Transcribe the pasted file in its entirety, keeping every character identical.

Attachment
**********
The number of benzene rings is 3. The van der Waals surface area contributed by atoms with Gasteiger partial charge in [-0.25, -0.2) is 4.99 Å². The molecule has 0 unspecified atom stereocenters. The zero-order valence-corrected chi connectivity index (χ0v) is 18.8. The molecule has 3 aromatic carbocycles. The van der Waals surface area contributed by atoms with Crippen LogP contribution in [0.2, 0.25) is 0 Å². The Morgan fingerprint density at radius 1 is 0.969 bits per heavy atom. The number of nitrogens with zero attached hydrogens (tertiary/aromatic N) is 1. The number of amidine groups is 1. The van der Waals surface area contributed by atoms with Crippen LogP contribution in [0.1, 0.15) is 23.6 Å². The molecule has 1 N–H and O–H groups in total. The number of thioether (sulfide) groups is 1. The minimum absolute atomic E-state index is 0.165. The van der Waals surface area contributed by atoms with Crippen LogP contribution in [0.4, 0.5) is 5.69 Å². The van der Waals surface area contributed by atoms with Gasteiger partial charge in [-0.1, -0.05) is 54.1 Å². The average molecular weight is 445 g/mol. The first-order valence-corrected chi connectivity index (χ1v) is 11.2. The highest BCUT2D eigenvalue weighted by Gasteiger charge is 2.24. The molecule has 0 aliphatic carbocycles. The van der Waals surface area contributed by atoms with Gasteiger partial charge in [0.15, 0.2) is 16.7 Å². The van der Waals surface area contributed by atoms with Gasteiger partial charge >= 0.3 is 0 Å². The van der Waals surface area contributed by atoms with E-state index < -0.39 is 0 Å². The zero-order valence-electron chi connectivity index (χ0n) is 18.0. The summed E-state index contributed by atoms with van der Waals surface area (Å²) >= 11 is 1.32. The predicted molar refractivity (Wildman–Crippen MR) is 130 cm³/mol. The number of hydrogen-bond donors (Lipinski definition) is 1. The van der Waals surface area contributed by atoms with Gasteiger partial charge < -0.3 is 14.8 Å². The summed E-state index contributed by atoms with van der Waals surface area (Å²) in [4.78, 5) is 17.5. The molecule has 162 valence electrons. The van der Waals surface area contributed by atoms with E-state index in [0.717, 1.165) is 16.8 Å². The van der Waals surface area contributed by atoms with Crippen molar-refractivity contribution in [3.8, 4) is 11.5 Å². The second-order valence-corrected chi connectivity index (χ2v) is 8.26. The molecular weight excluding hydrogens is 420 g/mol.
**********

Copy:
The number of benzene rings is 3. The van der Waals surface area contributed by atoms with Gasteiger partial charge in [-0.25, -0.2) is 4.99 Å². The molecule has 0 unspecified atom stereocenters. The zero-order valence-corrected chi connectivity index (χ0v) is 18.8. The molecule has 3 aromatic carbocycles. The van der Waals surface area contributed by atoms with Crippen LogP contribution in [0.2, 0.25) is 0 Å². The Morgan fingerprint density at radius 1 is 0.969 bits per heavy atom. The number of nitrogens with zero attached hydrogens (tertiary/aromatic N) is 1. The number of amidine groups is 1. The van der Waals surface area contributed by atoms with Crippen LogP contribution in [0.1, 0.15) is 23.6 Å². The molecule has 1 N–H and O–H groups in total. The number of thioether (sulfide) groups is 1. The minimum absolute atomic E-state index is 0.165. The van der Waals surface area contributed by atoms with Crippen LogP contribution in [0.4, 0.5) is 5.69 Å². The van der Waals surface area contributed by atoms with Gasteiger partial charge in [-0.1, -0.05) is 54.1 Å². The average molecular weight is 445 g/mol. The first-order valence-corrected chi connectivity index (χ1v) is 11.2. The highest BCUT2D eigenvalue weighted by Gasteiger charge is 2.24. The molecule has 0 aliphatic carbocycles. The van der Waals surface area contributed by atoms with Gasteiger partial charge in [0.15, 0.2) is 16.7 Å². The van der Waals surface area contributed by atoms with Gasteiger partial charge >= 0.3 is 0 Å². The van der Waals surface area contributed by atoms with E-state index < -0.39 is 0 Å². The zero-order valence-electron chi connectivity index (χ0n) is 18.0. The summed E-state index contributed by atoms with van der Waals surface area (Å²) >= 11 is 1.32. The predicted molar refractivity (Wildman–Crippen MR) is 130 cm³/mol. The number of hydrogen-bond donors (Lipinski definition) is 1. The van der Waals surface area contributed by atoms with Gasteiger partial charge < -0.3 is 14.8 Å². The summed E-state index contributed by atoms with van der Waals surface area (Å²) in [4.78, 5) is 17.5. The molecule has 162 valence electrons. The van der Waals surface area contributed by atoms with E-state index in [0.717, 1.165) is 16.8 Å². The van der Waals surface area contributed by atoms with Crippen molar-refractivity contribution in [3.8, 4) is 11.5 Å². The second-order valence-corrected chi connectivity index (χ2v) is 8.26. The molecular weight excluding hydrogens is 420 g/mol.